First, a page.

Back to the Outback review – ho-hum animation won’t thrill viewers

The core joke in Netflix’s new animated movie Back to the Outback is that a bunch of talking animals who are supposed to be Australia’s deadliest creatures – including a snake, a scorpion and a crocodile – are actually harmless sweethearts, cruelly misrepresented by their genetics and reputations. The group live at a Sydney zoo and are led by a shiny blue snake named Maddie (voiced by Isla Fisher), who is terribly upset when she hears a child refer to her as a “monster”. How can people be scared of lil ol’ me, she wonders, thrown into an existential crisis. (“Monster? I’m not a monster … am I?”)

Maddie is consoled by her spiritual counsel, Jackie, a wise, kind, granny-like crocodile (Jacki Weaver) who encourages the group to define themselves not by “the label on your cage” but the one “in your heart”. This is first of many lines to which one might reasonably respond “pass me the barf bag”, another occurring shortly later when Maddie breaks into a gallingly cheesy song, its lyrics culminating with “Let your worries slip away / Tomorrow is a brand new day”.

Maddie is so upset by that pipsqueak who called her a monster, and so unwilling to take her own advice and let her worries slip away, that she incites rebellion in her reptilian comrades and launches an escape plan, declaring via title drop that “we’re going back to the outback!” The characters accompanying her include scorpion Nigel (Angus Imrie), lizard Zoe (Miranda Tapsell) and funnel web spider Frank (Guy Pearce). I was hoping for an elaborate bust-out and some Chicken Run-esque tomfoolery, but the group liberate themselves rather easily – only to discover they are very far from the wilderness.

Floating around in Sydney harbour beneath a starry night-time sky, with bright lights emanating from the nearby Opera House, they are terrified when they bump into a shark, only to have the film’s very premise turn on them: the shark is also utterly lovely, it too having been crudely miscast by Mother Nature. By this point co-directors Clare Knight and Harry Cripps (also the screenwriter) have been rather unsubtle with their message that true beauty is on the inside, though they do make the point that the reverse also applies: true ugliness is on the inside as well.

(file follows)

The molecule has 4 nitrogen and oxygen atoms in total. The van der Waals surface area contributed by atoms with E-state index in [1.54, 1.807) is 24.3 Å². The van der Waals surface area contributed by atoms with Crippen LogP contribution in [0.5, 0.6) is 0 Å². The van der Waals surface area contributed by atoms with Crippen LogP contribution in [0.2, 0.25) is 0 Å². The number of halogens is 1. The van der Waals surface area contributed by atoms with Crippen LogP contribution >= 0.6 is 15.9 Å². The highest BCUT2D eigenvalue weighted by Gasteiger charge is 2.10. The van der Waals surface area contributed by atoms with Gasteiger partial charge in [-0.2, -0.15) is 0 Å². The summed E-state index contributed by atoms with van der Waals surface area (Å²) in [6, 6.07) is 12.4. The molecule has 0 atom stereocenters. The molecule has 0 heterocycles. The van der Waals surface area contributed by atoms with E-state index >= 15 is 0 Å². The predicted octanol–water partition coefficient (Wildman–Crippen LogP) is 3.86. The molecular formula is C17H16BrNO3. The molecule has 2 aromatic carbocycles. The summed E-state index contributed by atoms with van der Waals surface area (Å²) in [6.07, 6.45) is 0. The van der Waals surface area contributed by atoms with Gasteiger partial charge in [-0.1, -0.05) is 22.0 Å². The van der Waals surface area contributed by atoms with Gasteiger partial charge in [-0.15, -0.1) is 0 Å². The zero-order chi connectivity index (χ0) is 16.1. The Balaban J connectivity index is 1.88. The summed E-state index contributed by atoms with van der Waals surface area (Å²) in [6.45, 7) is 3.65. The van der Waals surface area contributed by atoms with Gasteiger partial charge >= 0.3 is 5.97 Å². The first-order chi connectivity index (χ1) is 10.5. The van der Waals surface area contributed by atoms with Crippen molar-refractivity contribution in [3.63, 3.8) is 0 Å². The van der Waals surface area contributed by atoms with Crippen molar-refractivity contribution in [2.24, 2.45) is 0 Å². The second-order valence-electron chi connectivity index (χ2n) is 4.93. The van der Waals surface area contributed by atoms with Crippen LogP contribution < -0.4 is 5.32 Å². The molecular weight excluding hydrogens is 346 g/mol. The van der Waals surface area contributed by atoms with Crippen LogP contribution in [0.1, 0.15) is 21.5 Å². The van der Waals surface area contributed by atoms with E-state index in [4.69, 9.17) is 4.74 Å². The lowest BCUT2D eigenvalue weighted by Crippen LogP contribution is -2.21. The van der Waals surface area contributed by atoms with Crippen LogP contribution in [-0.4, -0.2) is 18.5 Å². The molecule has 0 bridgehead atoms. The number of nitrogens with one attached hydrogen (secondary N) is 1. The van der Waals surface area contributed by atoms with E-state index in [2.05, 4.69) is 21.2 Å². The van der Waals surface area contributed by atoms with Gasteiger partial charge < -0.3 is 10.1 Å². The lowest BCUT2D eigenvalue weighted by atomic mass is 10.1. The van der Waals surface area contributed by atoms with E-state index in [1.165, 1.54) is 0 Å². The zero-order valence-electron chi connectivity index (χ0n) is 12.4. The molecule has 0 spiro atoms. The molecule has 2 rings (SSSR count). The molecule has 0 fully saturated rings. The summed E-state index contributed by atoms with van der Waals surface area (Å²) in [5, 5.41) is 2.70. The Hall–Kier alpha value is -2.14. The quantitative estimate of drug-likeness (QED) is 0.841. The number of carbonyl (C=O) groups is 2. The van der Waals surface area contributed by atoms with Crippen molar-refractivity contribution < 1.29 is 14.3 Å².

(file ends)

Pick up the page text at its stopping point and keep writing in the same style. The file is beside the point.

Thus the zoo’s cute prima donna koala, Pretty Boy (Tim Minchin), is actually a bit of a prick, lapping up fawning responses from adoring crowds while the unfairly maligned reptiles collect gasps and shrieks. Around half an hour in, the presence of the koala leads to a reasonably amusing moment in which it declares to a throng of people on the streets of Sydney: “I don’t have rabies, I’m Pretty Boy!” But most of the time this film doesn’t have much in the way of fun and enjoyable nonsense – at least for viewers whose age exceeds their shoe size.

Keith Urban voices Doug the cane toad, Tim Minchin is Pretty Boy the koala and Gia Carides plays Doreen the cane toad. Photograph: Netflix

Cripps’ script launches a loose journey narrative that has been done many times before, in vastly superior ways, in animated movies combining a quest to find home with commentary on what the nature of “home” means in the first place. Australian examples include the pathos-infused Dot and the Kangaroo, which I always struggle to watch without something flying into my eye, and the 2015 Blinky Bill movie. The latter wasn’t great but it did have a wombat driving a car powered by sheets of corrugated iron shaped like the sails of the Opera House.

The characters in Back to the Outback encounter a variety of friend and foe, as these things go, and partake in derivative fish-out-of-water shenanigans, all the while attempting to evade the clutches of a Steve Irwin-like zookeeper (Eric Bana). It is one of those films that condescends to children by propagating the idea that kids need constant gratification in the form of random distractions (a mini dance scene, a mini song, a half-baked visual gag etc) rather than a decent narrative thoughtfully told, though there are occasional moments of colour and life.

The aesthetic of the animation is, like the script, rather nondescript, with boilerplate-looking gloss and shine – like any number of less memorable DreamWorks or Pixar productions. While it’s true I may not be the target demographic, film-makers all too easily resort to the “not your movie” defence in the face of valid criticism. In this instance such a defence would ignore that high-quality family movies work for all ages.

The best ones evoke the child in the adult and the adult in the child. This is certainly not the case with Back to the Outback: a high jinks-filled but ho-hum adventure that is more, you could say, a case of bringing out the child within the child.